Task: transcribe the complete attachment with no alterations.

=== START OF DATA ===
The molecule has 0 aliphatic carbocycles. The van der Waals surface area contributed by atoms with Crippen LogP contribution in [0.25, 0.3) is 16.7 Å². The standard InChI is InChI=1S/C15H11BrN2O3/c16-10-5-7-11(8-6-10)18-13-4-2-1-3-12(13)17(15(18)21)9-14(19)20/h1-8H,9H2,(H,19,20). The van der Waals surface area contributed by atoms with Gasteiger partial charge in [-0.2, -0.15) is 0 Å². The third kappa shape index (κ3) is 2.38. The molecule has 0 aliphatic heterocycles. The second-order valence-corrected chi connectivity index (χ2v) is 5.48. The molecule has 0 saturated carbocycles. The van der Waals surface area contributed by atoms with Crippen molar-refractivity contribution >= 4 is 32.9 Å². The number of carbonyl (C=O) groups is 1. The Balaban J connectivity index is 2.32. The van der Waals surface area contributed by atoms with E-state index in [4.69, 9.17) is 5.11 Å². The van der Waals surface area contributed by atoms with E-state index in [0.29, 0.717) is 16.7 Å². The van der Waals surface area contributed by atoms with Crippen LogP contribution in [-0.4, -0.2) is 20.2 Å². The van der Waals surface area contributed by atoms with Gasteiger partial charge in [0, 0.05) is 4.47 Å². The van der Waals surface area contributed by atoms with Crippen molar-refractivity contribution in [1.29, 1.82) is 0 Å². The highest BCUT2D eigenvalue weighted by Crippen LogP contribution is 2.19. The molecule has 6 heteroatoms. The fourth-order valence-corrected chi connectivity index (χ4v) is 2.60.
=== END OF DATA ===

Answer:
The molecule has 0 aliphatic carbocycles. The van der Waals surface area contributed by atoms with Crippen LogP contribution in [0.25, 0.3) is 16.7 Å². The standard InChI is InChI=1S/C15H11BrN2O3/c16-10-5-7-11(8-6-10)18-13-4-2-1-3-12(13)17(15(18)21)9-14(19)20/h1-8H,9H2,(H,19,20). The van der Waals surface area contributed by atoms with Gasteiger partial charge in [-0.2, -0.15) is 0 Å². The third kappa shape index (κ3) is 2.38. The molecule has 0 aliphatic heterocycles. The second-order valence-corrected chi connectivity index (χ2v) is 5.48. The molecule has 0 saturated carbocycles. The van der Waals surface area contributed by atoms with Crippen molar-refractivity contribution >= 4 is 32.9 Å². The number of carbonyl (C=O) groups is 1. The Balaban J connectivity index is 2.32. The van der Waals surface area contributed by atoms with E-state index in [4.69, 9.17) is 5.11 Å². The van der Waals surface area contributed by atoms with E-state index in [0.29, 0.717) is 16.7 Å². The van der Waals surface area contributed by atoms with Crippen LogP contribution in [-0.4, -0.2) is 20.2 Å². The van der Waals surface area contributed by atoms with Gasteiger partial charge in [0, 0.05) is 4.47 Å². The van der Waals surface area contributed by atoms with Crippen molar-refractivity contribution in [1.29, 1.82) is 0 Å². The highest BCUT2D eigenvalue weighted by Crippen LogP contribution is 2.19. The molecule has 6 heteroatoms. The fourth-order valence-corrected chi connectivity index (χ4v) is 2.60.